The churches in Tarnovo that are still in use date from the 19th century, and were built when the Sultan allowed the Eastern Orthodox church to construct new places of worship. They are scattered amid the Revival Period houses in the Varusha neighbourhood, on Orlovets hill, where the core of old Tarnovo is, and continue to serve the local community. If you have the chance and want a more authentic experience, visit them during a major religious feast.
In the 1840s, St Nikolay became the home of the city's first Bulgarian school. The belfry was erected in 1872
The oldest of these, St Nikolay, was built in the 1830s, and is distinguished by the domed cupola of its belfry. In the 19th century, it housed a popular Bulgarian school and was a centre for the Bulgarian movement for independence from the Greek-controlled Patriarchate in Constantinople. This fight was crucial, as it defined Bulgarians as a separate nation within the Ottoman Empire for the first time and paved the way for the movement towards full independence.
Ss Cyril and Methodius was built by famed architect Kolyu Ficheto in 1860, and immediately became a hotbed of the church independence movement. It has a nice collection of icons by the renowned school of Tryavna, and a beautiful belfry with a dome in the shape of an inverted ipomoea flower. Ficheto used a similar design for the Ss Constantine and Helen church, which he built in 1873. Like its sister, it has Tryavna school icons, but also boasts some pieces by Nikolay Pavlovich, one of Bulgaria's first proper artists.
Built by Kolyu Ficheto, Ss Constantine and Elena had two wooden columns by the main entrance, that would freely rotate in their spaces, reportedly serving as an early earthquake alarm system. According to some accounts, the columns stuck in their places a year before the devastating 1913 earthquake, due to the dislocation of underground layers. In the 1980s, the columns were removed and the church was closed for conservation issues that are yet to be solved. The church remains closed and looks abandoned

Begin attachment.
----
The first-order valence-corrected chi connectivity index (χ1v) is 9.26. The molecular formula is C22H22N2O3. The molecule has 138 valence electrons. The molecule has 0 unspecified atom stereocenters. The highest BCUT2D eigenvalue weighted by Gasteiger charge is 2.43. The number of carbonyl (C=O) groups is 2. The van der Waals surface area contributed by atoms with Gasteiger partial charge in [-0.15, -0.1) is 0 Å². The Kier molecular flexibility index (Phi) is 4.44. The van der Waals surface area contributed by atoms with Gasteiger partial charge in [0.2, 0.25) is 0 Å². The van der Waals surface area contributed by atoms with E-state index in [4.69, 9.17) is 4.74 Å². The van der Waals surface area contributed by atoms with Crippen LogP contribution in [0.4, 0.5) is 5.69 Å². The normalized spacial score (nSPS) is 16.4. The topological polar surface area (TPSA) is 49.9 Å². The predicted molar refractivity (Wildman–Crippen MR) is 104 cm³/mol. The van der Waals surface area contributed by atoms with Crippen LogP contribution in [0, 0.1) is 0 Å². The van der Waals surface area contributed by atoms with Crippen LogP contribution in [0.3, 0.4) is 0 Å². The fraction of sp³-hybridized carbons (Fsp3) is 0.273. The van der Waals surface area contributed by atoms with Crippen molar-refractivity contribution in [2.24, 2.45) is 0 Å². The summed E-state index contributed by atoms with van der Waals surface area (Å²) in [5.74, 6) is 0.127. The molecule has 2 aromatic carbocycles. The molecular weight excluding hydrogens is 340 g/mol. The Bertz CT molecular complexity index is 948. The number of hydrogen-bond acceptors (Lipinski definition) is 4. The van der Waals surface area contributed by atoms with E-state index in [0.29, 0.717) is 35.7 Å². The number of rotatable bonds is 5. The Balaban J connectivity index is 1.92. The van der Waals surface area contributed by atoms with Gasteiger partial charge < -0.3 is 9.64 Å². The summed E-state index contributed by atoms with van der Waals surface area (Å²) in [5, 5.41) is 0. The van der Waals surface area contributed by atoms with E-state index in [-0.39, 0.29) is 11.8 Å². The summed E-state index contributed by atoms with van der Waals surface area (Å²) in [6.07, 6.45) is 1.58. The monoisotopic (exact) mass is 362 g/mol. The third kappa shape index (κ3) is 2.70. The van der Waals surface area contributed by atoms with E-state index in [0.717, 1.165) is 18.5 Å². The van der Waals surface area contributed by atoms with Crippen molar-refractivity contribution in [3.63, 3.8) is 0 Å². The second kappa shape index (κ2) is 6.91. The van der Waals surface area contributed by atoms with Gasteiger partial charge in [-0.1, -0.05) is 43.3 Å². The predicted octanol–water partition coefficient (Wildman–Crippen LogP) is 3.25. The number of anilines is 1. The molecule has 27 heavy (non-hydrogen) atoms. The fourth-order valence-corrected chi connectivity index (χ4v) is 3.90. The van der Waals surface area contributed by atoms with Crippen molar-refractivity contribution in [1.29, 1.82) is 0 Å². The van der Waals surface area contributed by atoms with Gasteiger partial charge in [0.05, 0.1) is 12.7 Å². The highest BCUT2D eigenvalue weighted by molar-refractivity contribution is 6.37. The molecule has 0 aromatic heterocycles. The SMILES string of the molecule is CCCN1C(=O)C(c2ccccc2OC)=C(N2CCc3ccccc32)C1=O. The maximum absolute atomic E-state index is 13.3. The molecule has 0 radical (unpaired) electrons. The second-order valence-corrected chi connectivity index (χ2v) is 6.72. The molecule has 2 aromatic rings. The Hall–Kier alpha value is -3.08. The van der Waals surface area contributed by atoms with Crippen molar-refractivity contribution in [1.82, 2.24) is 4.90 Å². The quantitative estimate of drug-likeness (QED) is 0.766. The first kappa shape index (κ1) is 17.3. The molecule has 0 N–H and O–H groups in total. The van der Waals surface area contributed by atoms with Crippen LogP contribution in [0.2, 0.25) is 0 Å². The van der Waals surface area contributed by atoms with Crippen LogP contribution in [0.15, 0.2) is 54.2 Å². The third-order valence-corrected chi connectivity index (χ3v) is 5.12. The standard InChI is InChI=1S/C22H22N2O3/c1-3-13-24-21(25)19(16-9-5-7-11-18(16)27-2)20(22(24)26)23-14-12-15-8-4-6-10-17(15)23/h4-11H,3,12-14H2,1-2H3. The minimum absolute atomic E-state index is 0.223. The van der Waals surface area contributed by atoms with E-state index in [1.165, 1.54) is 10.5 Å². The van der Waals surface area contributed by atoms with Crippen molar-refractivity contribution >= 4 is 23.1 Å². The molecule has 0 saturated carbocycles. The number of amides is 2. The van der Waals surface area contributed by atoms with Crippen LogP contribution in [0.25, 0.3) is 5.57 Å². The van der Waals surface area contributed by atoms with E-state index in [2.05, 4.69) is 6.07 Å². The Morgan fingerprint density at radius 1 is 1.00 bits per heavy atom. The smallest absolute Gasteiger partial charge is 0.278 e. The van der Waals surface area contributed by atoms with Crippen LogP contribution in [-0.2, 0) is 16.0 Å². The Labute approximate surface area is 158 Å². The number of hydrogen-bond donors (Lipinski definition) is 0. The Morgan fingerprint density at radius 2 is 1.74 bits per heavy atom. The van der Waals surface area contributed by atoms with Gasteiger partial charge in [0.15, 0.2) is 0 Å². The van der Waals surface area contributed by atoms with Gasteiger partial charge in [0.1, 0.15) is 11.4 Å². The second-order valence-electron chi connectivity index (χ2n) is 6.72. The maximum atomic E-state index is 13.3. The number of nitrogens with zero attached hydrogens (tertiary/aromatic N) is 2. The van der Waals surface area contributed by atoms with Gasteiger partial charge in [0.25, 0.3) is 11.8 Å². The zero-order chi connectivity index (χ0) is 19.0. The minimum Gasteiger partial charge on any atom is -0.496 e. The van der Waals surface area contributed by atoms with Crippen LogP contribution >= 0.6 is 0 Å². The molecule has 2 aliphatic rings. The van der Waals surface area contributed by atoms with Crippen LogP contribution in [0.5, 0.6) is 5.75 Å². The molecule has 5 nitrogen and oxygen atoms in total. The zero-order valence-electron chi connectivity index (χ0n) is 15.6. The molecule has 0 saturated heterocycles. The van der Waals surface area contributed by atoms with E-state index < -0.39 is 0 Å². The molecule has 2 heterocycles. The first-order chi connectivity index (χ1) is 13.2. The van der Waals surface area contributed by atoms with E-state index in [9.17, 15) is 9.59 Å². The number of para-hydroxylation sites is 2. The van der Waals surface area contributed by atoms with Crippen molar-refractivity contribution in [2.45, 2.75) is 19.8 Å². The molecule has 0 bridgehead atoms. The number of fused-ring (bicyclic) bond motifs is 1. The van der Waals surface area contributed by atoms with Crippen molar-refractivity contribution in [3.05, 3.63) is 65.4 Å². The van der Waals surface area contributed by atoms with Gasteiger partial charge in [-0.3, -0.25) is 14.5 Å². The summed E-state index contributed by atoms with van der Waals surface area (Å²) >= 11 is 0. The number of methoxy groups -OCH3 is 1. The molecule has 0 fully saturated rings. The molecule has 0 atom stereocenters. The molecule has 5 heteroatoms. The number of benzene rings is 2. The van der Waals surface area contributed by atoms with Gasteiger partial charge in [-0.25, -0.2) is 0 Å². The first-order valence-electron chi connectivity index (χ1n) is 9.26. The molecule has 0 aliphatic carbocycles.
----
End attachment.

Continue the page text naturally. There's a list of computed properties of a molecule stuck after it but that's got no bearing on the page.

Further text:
Tarnovo's main cathedral, the Nativity of the Mother of Christ, is visible from afar, as it sits on a prominent elevation opposite the Tsarevets hill. Its green domes and bold architecture are in the architectural style that became dominant after 1878, but the story of its construction is one of destruction.
Yes, it is the 1913 earthquake again. When it hit, it obliterated the older cathedral that had been built in the 1840s by Kolyu Ficheto and which had witnessed the coronations of princes Alexander I of Battenberg in 1879, and of Ferdinand I in 1887. The replacement was constructed in 1924-1934, and its murals are sufficiently patriotic: besides the usual Christian themes, they depict the Bulgarians adopting Christianity in the 9th century, and the exile of the last Bulgarian patriarch after Tarnovo fell to the Ottomans. The bells were made in Russia, and their inscriptions commemorate the Russian army crossing the Danube during the 1877-1878 war with the Ottoman Empire.
The Nativity of the Mother of Christ is built atop of a hill that according to local tradition was inhabited by the Bulgarian medieval aristocracy. The current building appeared after the devastating 1913 earthquake destroyed its predecessor. The cathedral is the burial place of Bishop Kliment (1840-1901), who was an early Bulgarian politician, authored Bulgaria's first short novel and first original theatre drama, and was twice a prime minister
The interior of the Nativity of the Mother of Christ cathedral was decorated during Communism, in the 1950s, by some of the most distinguished artists of the time, including Dimitar Gyudzhenov, famed for his paintings of major Bulgarian historical figures and events
The Ss Cyril and Methodius church was built in the 1860s by the community of settlers who arrived in Tarnovo from a number of towns and villages in the central Stara Planina mountain. The belfry was built in 1885 and has a still functioning clockwork mechanism
High Beam is a series of articles, initiated by Vagabond Magazine, with the generous support of the America for Bulgaria Foundation, that aims to provide details and background of places, cultural entities, events, personalities and facts of life that are sometimes difficult to understand for the outsider in the Balkans. The ultimate aim is the preservation of Bulgaria's cultural heritage – including but not limited to archaeological, cultural and ethnic diversity. The statements and opinionsexpressed herein are those of the authors and do not necessarily reflect the opinion of the America for Bulgaria Foundation and its partners.